As someone who taught math for thirty years, I have to say that although these problems could not be solved by the average college student today, some of them are pedagogically unsound. Problem 2, for example, is an ingenious use of the Pythagorean theorem. The ladder forms two right triangles when it is leaned against the windows on each side of the street with the length of the ladder being the hypotenuse and the height of the windows being one other leg. Solve for the missing led in each triangle, add them together, and you get the width of the street. If a student can see that is the solution, she has mastered mathematical reasoning. But she may not get the answer because the actual calculation requires finding square roots, both of which are irrational numbers. The problem would be be so elegant if different lengths had been chosen. After all, the width of any actual street is always a rational number. One wonders whether the intent was to instruct or torment! Thanks for this post. It was fun.

Do we get the answers too?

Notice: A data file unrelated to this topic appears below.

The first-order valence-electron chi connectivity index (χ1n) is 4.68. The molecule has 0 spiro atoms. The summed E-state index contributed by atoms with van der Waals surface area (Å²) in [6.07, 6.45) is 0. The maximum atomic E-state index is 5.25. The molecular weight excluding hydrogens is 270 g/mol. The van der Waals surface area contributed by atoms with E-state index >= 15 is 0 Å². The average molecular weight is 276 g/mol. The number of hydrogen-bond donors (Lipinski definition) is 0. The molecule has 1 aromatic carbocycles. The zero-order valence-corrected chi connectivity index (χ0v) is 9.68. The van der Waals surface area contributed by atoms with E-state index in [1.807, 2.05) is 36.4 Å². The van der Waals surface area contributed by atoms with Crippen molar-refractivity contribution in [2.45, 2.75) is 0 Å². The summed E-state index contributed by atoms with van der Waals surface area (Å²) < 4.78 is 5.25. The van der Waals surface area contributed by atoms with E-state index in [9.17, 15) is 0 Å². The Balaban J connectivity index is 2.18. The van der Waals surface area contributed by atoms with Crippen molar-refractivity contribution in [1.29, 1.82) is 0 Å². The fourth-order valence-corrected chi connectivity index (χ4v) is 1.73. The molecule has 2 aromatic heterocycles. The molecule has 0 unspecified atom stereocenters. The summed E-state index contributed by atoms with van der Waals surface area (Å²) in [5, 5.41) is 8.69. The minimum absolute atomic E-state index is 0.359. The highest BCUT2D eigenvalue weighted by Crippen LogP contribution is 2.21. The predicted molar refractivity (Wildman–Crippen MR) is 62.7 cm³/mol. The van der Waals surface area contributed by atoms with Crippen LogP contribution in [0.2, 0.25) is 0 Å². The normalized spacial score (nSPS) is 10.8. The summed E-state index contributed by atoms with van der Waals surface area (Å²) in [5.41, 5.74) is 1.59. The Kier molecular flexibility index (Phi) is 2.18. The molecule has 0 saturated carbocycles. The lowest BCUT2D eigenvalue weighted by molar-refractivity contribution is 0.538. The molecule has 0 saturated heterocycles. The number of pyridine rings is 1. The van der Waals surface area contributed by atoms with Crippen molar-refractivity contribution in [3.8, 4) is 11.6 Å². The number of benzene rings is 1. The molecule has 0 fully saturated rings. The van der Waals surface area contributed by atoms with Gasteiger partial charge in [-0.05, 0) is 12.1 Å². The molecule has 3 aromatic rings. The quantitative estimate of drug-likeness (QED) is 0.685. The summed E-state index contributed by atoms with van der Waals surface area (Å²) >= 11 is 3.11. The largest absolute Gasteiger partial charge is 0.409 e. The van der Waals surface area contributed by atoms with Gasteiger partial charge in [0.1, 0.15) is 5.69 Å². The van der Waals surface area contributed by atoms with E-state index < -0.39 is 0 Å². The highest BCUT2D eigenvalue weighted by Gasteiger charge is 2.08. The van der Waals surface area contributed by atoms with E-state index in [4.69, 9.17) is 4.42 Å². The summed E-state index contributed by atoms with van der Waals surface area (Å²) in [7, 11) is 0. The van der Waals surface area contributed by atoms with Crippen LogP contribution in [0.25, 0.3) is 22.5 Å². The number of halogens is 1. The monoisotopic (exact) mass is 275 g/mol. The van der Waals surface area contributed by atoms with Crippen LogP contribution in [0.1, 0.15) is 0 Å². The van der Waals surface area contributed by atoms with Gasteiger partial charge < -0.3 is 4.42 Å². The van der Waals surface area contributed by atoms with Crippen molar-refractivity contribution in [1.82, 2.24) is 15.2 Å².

These are problems I would have to pass on to my math-whiz children. What a fun post, Lea.

So, anyone know what is meant by “when money is worth 6 percent”? A hogshead is a barrel or cask of liquid (about 63 gallons or 300L). An ell is 45 inches. A schilling is 0.05 pounds and there are 12 pence per schilling. A chain is 66 feet and there are 4 rods in a chain. A mile is 80 chains. A furlong is 10 chains. An acre is 1 chain by 10 chains or 4840 square yards or 43560 square feet. With that information these are all easily solvable without the use of a calculator. The square roots needed to solve problem two can be estimated knowing that 40 squared is 1600, 50 squared is 2500, and 60 squared is 3600. Hope that helps…I have answers to the first 5 and only used a calculator to check my work at the end. As an interesting side note, calculus had already been around for over 100 years at the date of publication of this book…so there was much more advanced math being done without the aid of calculators or computers at that time. I will work answers to the others when I have time in the next day or two.